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Children's experience of sport: what do we really know?
Australian Social Work
  • Lynne McPherson, La Trobe University
  • Prue Atkins, La Trobe University
  • Nadine Cameron, La Trobe University
  • Maureen Long, La Trobe University
  • Matthew Nicholson, La Trobe University
  • Meg E Morris, La Trobe University
Document Type
Publication Date
Peer Reviewed
Internationally, children's participation in leisure activities, including sport, is considered to be of such importance that it is enshrined as a human right. However, there is a growing awareness that children's experience of sport is not always benign; abuse and harm frequently occur within a broad range of organised sport contexts. This systematic literature review examines the international research evidence from both peer reviewed and grey literature on the abuse and harm of children that can occur in sport. Four areas of focus were apparent in this literature: first, types of abuse encountered by children in sport and the harm caused to them; second, persons responsible for the abuse and harm; third, circumstances under which children may be most vulnerable; and fourth, the role that culture plays in facilitating abuse in sport. The paper concludes identifying the need for further research in this domain.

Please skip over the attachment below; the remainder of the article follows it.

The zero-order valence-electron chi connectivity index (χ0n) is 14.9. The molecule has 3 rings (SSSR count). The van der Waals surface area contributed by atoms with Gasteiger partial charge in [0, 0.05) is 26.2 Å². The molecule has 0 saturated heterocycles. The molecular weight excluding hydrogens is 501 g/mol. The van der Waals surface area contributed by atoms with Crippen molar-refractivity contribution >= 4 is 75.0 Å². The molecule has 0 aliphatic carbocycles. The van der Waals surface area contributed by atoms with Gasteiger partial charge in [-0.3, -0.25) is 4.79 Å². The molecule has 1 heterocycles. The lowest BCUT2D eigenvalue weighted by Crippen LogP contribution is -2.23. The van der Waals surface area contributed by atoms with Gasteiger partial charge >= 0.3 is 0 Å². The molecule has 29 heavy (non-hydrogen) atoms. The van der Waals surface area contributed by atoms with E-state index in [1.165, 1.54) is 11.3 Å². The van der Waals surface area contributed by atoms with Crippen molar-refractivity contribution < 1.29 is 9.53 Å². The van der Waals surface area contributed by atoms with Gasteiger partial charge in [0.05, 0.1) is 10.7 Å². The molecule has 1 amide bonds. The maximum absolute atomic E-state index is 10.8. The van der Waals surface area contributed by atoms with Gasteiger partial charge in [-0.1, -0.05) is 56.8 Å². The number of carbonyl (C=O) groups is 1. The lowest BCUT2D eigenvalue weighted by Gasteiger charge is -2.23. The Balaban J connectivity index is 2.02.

Citation Information

McPherson, L, Atkins, P, Cameron, N, Long, M, Nicholson, M & Morris, ME 2016, 'Children's experience of sport: what do we really know?', Australian Social Work, vol. 69, no. 3, pp. 348-359.

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